Last night I spent a couple of hours with some friends at the funeral home. The little old white haired lady sleeping peacefully in the casket belonged to one of my high school friends. She was mother to my friend and his siblings, five of them total, I think.
Only the grown baby, a girl walked around puffy-eyed and sniffling. Tissue in hand she’d dab at her leaking eyes every so often. The others seemed to be okay with things. Or they just hid it well.
My friend gathered with me and a gang of us from school. We shot the bull, told a few funny stories, and I for one was happy no tears were shed.
I’m not good with that. It makes me very nervous when people cry. My own mother always seems to know just what to do when someone starts with the waterworks. She draws the poor suffering soul up into arms and gathers them close. “It’s okay honey” she says patting their shoulders “shhhhh, let it out, let it all out”. This is all it usually takes and within seconds the subject of her warm embrace gives in fully to their emotion.
Me, I want to say “ohhhh no, please don’t cry, please don’t, don’t cry, please”. I don’t say that, I just pretend I’m my mother and try to comfort like I think she would.
I don’t remember ever having laid eyes on the woman in the casket before walking in the door to the funeral home last night. And I’m a bit embarrassed to admit that I didn’t go up to her and kneel at the little bench beneath the casket and say a prayer and take a closer look.
I’m happy when I go to funeral homes with my sister, she kneels, folds her hands and while she makes no sounds her lips move as she prays. I can’t tell you what a comfort it is to have her lead me. When I’m kneeling my mind often starts to wander, is there something stuck to the bottom of my shoe? I hope it’s nothing stupid like a sheet of dirty tissue or a blob of neon green bubble gum. It is especially uncomfortable to me to be so up close and personal with the person laying still in front of me. Like a creepy voyeurs’ my eyes are places they shouldn’t be, like gawking at the person’s tightly sewn lips. Or their swollen hands.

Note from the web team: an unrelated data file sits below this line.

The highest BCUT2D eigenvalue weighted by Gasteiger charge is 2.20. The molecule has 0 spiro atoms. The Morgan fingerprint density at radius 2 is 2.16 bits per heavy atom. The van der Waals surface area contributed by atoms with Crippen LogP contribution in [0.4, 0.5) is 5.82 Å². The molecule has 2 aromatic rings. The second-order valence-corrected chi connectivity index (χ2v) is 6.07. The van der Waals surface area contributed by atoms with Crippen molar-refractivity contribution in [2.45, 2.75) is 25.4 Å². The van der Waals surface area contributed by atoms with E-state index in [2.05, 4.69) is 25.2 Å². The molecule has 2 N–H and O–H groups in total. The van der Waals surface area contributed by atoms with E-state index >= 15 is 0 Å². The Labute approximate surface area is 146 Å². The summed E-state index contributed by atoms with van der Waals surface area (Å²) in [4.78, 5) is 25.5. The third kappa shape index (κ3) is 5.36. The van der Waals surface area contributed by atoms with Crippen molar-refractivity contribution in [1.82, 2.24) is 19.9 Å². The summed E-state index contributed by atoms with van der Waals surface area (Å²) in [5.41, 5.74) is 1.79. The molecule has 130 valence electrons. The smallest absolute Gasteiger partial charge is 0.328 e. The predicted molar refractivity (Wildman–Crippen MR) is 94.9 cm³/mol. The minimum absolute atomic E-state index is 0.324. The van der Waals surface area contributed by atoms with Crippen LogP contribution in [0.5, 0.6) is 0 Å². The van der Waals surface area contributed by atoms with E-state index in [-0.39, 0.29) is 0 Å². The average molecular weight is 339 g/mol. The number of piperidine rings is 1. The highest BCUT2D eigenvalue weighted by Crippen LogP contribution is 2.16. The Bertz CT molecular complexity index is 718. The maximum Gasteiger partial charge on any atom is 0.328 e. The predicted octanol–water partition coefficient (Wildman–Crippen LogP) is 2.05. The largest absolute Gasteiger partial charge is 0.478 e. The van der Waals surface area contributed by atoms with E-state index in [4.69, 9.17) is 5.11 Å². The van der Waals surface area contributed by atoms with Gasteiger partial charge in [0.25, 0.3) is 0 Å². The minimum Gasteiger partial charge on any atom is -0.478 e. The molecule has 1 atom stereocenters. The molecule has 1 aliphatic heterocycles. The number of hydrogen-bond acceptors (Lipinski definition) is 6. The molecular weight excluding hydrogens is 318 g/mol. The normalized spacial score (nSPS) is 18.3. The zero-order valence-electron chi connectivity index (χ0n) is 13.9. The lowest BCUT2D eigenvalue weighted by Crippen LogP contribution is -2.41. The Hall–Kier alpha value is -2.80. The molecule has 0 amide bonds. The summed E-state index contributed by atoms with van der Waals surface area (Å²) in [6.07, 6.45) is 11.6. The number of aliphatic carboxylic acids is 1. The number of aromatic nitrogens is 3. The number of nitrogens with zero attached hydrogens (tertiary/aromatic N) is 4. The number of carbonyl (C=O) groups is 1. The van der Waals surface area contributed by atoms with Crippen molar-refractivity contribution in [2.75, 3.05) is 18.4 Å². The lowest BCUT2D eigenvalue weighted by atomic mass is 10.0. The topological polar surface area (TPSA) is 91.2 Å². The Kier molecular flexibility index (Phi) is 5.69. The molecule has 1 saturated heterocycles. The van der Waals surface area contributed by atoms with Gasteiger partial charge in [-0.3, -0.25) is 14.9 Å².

I’m so thankful when my sister finally does the sign of the cross and we get up and move away.
My friend talked about how hard the last several months have been with his sick mother. He said that one of his sisters’ went to the rehab center to visit every single day for lunch. And that he and the others took turns having dinner with their mom. To me that said a lot for the kind of people they are.
He pointed to some books sitting on a table near us. The books were all over the funeral home. Most all had the same jacket. Photo scrapbooks his mother had made for each of her children, her grandchildren and even the great grandchildren. He showed us his book. It was meticulously put together. Each child from newborn to just recently. Her precise handwriting adding details to each photo. He said his mother gifted the grandchildren with their books on the occasion of their weddings.
A loving mother and some good kids. Some good kids and a loving mother.
My kids will miss me when I’m gone, I know this to be true. I sure hope when it happens (when I die young of old age) that they can mill about a funeral home surrounded by good friends. I hope they tell funny stories and pour over old pictures.
It seems to take some of the burden off.